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Globalization, Trump, 'Jhina', and the 'Clash of Civilizations'

Discussion in 'Asia' started by Seavoyage, Dec 23, 2016.

  1. Seavoyage

    Seavoyage Been here awhile

    Dec 20, 2011
    San Francisco but mostly in Asia these days
    I recently posted on a trials bike released in China: http://advrider.com/index.php?threads/tenaci-wong-tw200s.1194012/
    "Reporting from Asia... thought you fellas might find this EFI w/ e-start 200cc 4T model interesting. I'm thinking about grabbing a couple as play-bikes to lure friends/family/fools ('F3') into the fold... maybe crazy enough to do a group order..."

    The responses were quite 'interesting', so I thought I should port the thread to the Asia Regional Forum:

    Thanks y'all for the interesting responses. I didnt expect the thread to evolve to a Globalization or Economic discussion. But since this is ADVrider for global trekkers, here's my take on things, which I'll assume no one is interested in.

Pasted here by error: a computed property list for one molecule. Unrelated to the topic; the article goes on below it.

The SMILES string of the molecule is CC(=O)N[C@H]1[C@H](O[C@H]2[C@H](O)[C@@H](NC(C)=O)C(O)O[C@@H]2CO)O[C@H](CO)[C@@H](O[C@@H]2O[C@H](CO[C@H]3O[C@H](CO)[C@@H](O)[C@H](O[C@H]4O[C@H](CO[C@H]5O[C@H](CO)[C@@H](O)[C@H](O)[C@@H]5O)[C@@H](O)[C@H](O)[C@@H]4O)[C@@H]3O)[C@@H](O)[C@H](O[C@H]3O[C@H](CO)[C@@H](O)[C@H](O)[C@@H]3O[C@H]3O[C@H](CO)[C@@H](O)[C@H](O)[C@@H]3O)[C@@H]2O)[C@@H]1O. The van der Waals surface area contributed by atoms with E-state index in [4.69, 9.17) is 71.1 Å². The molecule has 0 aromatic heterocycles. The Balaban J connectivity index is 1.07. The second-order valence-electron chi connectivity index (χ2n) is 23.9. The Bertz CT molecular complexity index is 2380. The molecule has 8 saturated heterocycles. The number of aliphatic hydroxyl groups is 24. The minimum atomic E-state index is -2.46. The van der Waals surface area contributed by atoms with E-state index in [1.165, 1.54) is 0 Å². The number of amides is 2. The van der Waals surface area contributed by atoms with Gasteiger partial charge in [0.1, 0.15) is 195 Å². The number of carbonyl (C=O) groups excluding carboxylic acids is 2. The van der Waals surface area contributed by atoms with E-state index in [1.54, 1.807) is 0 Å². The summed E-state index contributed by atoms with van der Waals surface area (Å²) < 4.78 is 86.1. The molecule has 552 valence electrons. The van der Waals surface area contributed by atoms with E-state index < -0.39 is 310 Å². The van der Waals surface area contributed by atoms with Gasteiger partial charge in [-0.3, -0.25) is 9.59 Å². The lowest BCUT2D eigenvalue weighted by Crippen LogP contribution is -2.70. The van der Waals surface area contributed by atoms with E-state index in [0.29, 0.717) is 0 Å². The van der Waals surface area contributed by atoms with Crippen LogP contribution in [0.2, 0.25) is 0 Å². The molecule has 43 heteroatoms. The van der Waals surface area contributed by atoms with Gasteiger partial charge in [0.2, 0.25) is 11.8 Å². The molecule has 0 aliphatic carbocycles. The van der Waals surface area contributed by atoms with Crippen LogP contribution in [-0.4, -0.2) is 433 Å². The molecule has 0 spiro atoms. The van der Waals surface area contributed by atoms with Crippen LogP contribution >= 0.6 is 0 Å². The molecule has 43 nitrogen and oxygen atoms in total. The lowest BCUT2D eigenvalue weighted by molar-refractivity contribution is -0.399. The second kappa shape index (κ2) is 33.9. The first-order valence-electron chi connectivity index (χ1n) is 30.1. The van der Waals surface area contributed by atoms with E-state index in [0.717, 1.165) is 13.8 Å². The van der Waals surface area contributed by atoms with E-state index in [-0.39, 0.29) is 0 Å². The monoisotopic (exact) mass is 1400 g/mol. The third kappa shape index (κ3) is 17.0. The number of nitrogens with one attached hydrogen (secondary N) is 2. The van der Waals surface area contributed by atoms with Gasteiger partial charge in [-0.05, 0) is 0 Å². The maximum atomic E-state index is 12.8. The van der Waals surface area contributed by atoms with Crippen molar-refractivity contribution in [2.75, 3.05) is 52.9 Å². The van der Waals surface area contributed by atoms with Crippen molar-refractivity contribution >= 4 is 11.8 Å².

I've been 'Shangheid' to Asia to run a NewCo for the past 18-months; and it really makes me appreciate what we have at home. Don't ever take it for granted. I'm really jealous y'all have the freedom to ride.

    I was in Dubai last month in a BMW 5-series made in China. I was in shock!!! First class quality: http://www.bmw-brilliance.cn/cn/en/pr/brand.html?insitebutton=1-Homepage-Little teaser-BMW Brilliance Products-1
    The Chinese automotive industry is the largest in the world, having surpassed Japan in 2006, and the US in 2009. China manufactures cars for: BMW, Audi, VW, Mercedes-Benz, Ford, Toyota, Infinity, Nissan, Honda, Mazda, Peugeot, Citroen, Fiat, Skoda which are exported... to guess where?